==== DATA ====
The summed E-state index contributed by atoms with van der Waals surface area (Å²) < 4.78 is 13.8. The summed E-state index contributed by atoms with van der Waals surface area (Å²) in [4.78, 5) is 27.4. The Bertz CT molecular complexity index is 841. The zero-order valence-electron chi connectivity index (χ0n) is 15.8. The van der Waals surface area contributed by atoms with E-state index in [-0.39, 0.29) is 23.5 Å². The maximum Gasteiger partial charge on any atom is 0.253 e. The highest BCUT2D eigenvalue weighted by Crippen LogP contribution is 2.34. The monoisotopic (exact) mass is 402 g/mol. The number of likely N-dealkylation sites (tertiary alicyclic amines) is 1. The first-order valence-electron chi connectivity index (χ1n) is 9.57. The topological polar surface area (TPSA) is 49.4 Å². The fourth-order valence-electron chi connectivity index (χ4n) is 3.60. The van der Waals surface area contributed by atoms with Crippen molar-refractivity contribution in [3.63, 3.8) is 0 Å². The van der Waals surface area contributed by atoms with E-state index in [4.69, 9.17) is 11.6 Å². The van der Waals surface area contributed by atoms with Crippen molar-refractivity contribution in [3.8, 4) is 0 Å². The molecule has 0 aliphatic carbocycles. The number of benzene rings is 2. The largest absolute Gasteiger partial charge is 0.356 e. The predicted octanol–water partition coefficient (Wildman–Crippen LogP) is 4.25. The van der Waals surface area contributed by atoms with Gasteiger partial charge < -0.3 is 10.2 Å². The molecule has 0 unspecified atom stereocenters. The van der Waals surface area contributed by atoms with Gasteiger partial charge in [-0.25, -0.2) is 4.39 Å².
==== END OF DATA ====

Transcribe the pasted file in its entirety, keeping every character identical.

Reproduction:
The summed E-state index contributed by atoms with van der Waals surface area (Å²) < 4.78 is 13.8. The summed E-state index contributed by atoms with van der Waals surface area (Å²) in [4.78, 5) is 27.4. The Bertz CT molecular complexity index is 841. The zero-order valence-electron chi connectivity index (χ0n) is 15.8. The van der Waals surface area contributed by atoms with E-state index in [-0.39, 0.29) is 23.5 Å². The maximum Gasteiger partial charge on any atom is 0.253 e. The highest BCUT2D eigenvalue weighted by Crippen LogP contribution is 2.34. The monoisotopic (exact) mass is 402 g/mol. The number of likely N-dealkylation sites (tertiary alicyclic amines) is 1. The first-order valence-electron chi connectivity index (χ1n) is 9.57. The topological polar surface area (TPSA) is 49.4 Å². The fourth-order valence-electron chi connectivity index (χ4n) is 3.60. The van der Waals surface area contributed by atoms with Crippen molar-refractivity contribution in [3.63, 3.8) is 0 Å². The van der Waals surface area contributed by atoms with E-state index in [4.69, 9.17) is 11.6 Å². The van der Waals surface area contributed by atoms with Crippen molar-refractivity contribution in [3.8, 4) is 0 Å². The molecule has 0 aliphatic carbocycles. The number of benzene rings is 2. The largest absolute Gasteiger partial charge is 0.356 e. The predicted octanol–water partition coefficient (Wildman–Crippen LogP) is 4.25. The van der Waals surface area contributed by atoms with Gasteiger partial charge < -0.3 is 10.2 Å². The molecule has 0 unspecified atom stereocenters. The van der Waals surface area contributed by atoms with Gasteiger partial charge in [-0.25, -0.2) is 4.39 Å².